The hardware and manufacturing costs of the Kindle Fire may exceed the device’s retail price, but Amazon’s not losing any money on it. Every Kindle sold is another annuity revenue stream for the company, strengthening its core retail business. And, according to RBC, that revenue stream is larger than you might expect.
“Kindle Fire unit economics are likely to be more favorable than consensus expectations, based primarily on frequency of digital goods purchases,” RBC Capital analyst Ross Sandler said in a research note to clients. “Our assumption is that Amazon could sell 3-4 million Kindle Fire units in Q4, and that those units are accretive to company-average operating margin within the first six months of ownership. Our analysis assigns a cumulative lifetime operating income per unit of $136, with a cumulative operating margin of over 20 percent.”
So $136 of additional revenue over the lifetime of the device.
How are Fire owners spending that money? Mostly on ebooks. According to Sandler’s survey, 80 percent of Fire owners have purchased ebooks, and 58 percent of those bought more than three of them within the first 60 days of ownership. Sandler figures that means the typical Fire owner will buy 5 ebooks per quarter, generating about $15 in revenue per quarter for Amazon (assuming an ebook ASP of $10).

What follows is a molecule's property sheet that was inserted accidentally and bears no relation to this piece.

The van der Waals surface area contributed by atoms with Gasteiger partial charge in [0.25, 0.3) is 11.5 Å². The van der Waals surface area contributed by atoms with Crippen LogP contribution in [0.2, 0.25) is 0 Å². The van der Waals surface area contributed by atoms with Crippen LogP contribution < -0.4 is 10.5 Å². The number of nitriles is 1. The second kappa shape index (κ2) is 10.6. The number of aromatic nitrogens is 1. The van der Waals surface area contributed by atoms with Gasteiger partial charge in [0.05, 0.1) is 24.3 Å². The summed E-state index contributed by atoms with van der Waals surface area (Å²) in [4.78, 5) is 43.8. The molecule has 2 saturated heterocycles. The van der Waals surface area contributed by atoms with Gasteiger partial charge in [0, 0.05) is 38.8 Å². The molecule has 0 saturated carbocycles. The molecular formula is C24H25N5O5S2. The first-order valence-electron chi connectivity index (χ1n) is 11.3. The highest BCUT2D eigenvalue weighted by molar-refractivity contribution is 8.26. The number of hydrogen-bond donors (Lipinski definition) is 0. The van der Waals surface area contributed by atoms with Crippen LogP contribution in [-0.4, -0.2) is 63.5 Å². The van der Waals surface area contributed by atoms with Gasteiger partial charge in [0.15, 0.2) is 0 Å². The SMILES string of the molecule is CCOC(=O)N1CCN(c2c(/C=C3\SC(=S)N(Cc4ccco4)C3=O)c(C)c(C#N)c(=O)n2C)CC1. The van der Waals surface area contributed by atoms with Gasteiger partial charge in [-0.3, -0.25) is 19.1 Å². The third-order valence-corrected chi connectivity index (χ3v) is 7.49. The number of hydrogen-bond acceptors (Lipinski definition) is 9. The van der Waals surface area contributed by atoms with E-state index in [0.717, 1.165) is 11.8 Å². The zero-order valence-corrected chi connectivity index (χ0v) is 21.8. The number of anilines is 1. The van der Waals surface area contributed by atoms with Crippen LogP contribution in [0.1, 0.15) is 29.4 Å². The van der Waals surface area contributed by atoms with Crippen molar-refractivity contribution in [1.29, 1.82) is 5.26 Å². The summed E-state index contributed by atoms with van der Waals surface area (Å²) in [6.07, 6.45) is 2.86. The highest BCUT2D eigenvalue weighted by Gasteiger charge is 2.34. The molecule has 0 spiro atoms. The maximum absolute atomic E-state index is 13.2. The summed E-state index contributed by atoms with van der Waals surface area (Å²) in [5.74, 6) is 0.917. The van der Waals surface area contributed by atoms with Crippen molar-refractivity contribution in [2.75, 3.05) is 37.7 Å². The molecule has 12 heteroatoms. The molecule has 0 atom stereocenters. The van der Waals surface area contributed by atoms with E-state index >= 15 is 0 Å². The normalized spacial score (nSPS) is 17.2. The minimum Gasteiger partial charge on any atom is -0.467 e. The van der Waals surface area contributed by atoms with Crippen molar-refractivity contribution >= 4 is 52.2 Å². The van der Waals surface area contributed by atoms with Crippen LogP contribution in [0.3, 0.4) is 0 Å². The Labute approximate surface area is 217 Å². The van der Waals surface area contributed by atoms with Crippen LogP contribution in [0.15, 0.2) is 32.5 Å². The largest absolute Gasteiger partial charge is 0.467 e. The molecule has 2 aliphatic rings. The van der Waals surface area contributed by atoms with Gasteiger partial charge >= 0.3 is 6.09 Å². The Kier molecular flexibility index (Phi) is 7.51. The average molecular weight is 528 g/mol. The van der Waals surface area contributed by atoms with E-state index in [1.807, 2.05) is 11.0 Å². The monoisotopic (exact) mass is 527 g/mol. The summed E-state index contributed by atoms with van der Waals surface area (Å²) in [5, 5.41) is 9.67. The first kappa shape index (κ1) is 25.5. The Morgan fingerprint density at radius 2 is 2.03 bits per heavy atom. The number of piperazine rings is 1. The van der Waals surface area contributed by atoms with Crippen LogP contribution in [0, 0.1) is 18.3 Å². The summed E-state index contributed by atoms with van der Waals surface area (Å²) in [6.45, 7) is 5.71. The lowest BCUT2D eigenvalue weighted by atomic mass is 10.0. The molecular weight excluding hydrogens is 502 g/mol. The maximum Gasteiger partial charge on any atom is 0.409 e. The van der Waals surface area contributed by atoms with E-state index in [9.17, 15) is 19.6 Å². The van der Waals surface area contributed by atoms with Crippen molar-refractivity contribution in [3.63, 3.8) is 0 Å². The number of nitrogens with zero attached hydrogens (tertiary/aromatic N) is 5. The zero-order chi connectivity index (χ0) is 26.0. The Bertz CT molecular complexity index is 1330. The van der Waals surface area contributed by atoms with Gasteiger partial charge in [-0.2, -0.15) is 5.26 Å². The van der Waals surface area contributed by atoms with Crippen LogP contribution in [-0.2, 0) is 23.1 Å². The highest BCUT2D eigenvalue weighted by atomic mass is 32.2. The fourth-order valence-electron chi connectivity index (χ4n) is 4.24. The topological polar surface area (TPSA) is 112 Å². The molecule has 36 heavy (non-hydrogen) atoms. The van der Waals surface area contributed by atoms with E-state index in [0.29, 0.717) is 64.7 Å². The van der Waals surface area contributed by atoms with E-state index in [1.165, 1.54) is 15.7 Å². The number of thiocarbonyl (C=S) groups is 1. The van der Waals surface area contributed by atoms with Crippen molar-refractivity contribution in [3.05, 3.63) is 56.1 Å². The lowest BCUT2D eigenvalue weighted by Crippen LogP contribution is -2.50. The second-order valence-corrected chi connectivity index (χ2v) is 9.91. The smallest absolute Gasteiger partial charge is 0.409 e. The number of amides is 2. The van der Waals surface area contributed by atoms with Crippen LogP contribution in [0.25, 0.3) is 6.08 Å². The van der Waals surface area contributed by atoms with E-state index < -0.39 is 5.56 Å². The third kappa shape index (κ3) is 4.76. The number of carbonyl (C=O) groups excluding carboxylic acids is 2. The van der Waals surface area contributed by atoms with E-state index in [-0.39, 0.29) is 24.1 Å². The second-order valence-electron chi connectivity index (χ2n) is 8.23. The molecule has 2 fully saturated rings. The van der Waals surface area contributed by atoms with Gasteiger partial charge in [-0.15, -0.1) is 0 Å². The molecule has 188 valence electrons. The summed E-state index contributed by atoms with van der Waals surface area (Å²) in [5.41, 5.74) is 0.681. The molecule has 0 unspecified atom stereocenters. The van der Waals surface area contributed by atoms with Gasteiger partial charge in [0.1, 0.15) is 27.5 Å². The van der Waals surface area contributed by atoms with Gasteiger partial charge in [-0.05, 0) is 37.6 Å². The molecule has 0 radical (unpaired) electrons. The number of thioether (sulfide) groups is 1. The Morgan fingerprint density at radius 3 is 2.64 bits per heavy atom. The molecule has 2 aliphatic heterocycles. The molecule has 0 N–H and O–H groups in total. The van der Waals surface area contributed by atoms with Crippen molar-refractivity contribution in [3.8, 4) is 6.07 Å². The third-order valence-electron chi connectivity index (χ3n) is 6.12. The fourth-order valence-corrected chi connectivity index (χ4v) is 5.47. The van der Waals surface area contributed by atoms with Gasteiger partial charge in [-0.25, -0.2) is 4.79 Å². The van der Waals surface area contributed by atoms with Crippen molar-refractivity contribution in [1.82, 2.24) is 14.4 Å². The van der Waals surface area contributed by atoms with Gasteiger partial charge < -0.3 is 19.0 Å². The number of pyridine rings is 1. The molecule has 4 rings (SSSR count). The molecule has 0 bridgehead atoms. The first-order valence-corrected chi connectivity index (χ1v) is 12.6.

Making up the remainder of that $136 sum? Apps, mostly. Two-thirds of the Fire owners Sandler surveyed had purchased at least one app. And 41 percent of those claimed to have purchased three or more. Sandler estimates that the typical Fire owner will purchase three apps per quarter, generating another $9 in revenue for Amazon.
Add to that video-on-demand buys and incremental purchases of physical goods and you reach $136. Which isn’t bad at all, particularly if you’re multiplying it by the 3 million to 4 million Fires Sandler expects Amazon to sell in its fourth quarter.